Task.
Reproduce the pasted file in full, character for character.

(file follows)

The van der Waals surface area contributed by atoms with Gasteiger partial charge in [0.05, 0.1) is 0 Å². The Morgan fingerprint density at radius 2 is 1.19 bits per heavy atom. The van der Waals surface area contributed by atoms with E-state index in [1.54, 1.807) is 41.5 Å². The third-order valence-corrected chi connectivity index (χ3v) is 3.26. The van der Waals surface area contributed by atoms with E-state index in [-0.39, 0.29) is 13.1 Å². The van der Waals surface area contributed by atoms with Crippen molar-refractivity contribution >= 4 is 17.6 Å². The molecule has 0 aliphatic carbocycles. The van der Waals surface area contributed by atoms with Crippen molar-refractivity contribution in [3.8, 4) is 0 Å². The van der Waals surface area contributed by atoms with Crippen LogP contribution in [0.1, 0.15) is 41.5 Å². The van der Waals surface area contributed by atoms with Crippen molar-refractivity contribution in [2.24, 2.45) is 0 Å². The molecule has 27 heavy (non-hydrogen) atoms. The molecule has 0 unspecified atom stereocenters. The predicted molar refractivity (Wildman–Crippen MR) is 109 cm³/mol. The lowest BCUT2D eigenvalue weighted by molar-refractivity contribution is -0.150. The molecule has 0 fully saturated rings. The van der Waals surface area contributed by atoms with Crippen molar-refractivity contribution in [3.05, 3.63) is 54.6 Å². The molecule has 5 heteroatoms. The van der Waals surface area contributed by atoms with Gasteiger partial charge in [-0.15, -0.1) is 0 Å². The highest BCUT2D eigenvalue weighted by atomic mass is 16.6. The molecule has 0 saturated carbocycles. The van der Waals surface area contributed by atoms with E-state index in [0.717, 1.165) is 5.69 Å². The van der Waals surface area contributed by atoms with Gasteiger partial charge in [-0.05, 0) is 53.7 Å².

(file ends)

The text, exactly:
The van der Waals surface area contributed by atoms with Gasteiger partial charge in [0.05, 0.1) is 0 Å². The Morgan fingerprint density at radius 2 is 1.19 bits per heavy atom. The van der Waals surface area contributed by atoms with E-state index in [1.54, 1.807) is 41.5 Å². The third-order valence-corrected chi connectivity index (χ3v) is 3.26. The van der Waals surface area contributed by atoms with E-state index in [-0.39, 0.29) is 13.1 Å². The van der Waals surface area contributed by atoms with Crippen molar-refractivity contribution >= 4 is 17.6 Å². The molecule has 0 aliphatic carbocycles. The van der Waals surface area contributed by atoms with Crippen molar-refractivity contribution in [3.8, 4) is 0 Å². The van der Waals surface area contributed by atoms with Crippen LogP contribution in [0.1, 0.15) is 41.5 Å². The van der Waals surface area contributed by atoms with Crippen molar-refractivity contribution in [2.24, 2.45) is 0 Å². The molecule has 27 heavy (non-hydrogen) atoms. The molecule has 0 unspecified atom stereocenters. The predicted molar refractivity (Wildman–Crippen MR) is 109 cm³/mol. The lowest BCUT2D eigenvalue weighted by molar-refractivity contribution is -0.150. The molecule has 0 fully saturated rings. The van der Waals surface area contributed by atoms with Crippen molar-refractivity contribution in [3.05, 3.63) is 54.6 Å². The molecule has 5 heteroatoms. The van der Waals surface area contributed by atoms with Gasteiger partial charge in [-0.15, -0.1) is 0 Å². The highest BCUT2D eigenvalue weighted by atomic mass is 16.6. The molecule has 0 saturated carbocycles. The van der Waals surface area contributed by atoms with E-state index in [0.717, 1.165) is 5.69 Å². The van der Waals surface area contributed by atoms with Gasteiger partial charge in [-0.05, 0) is 53.7 Å².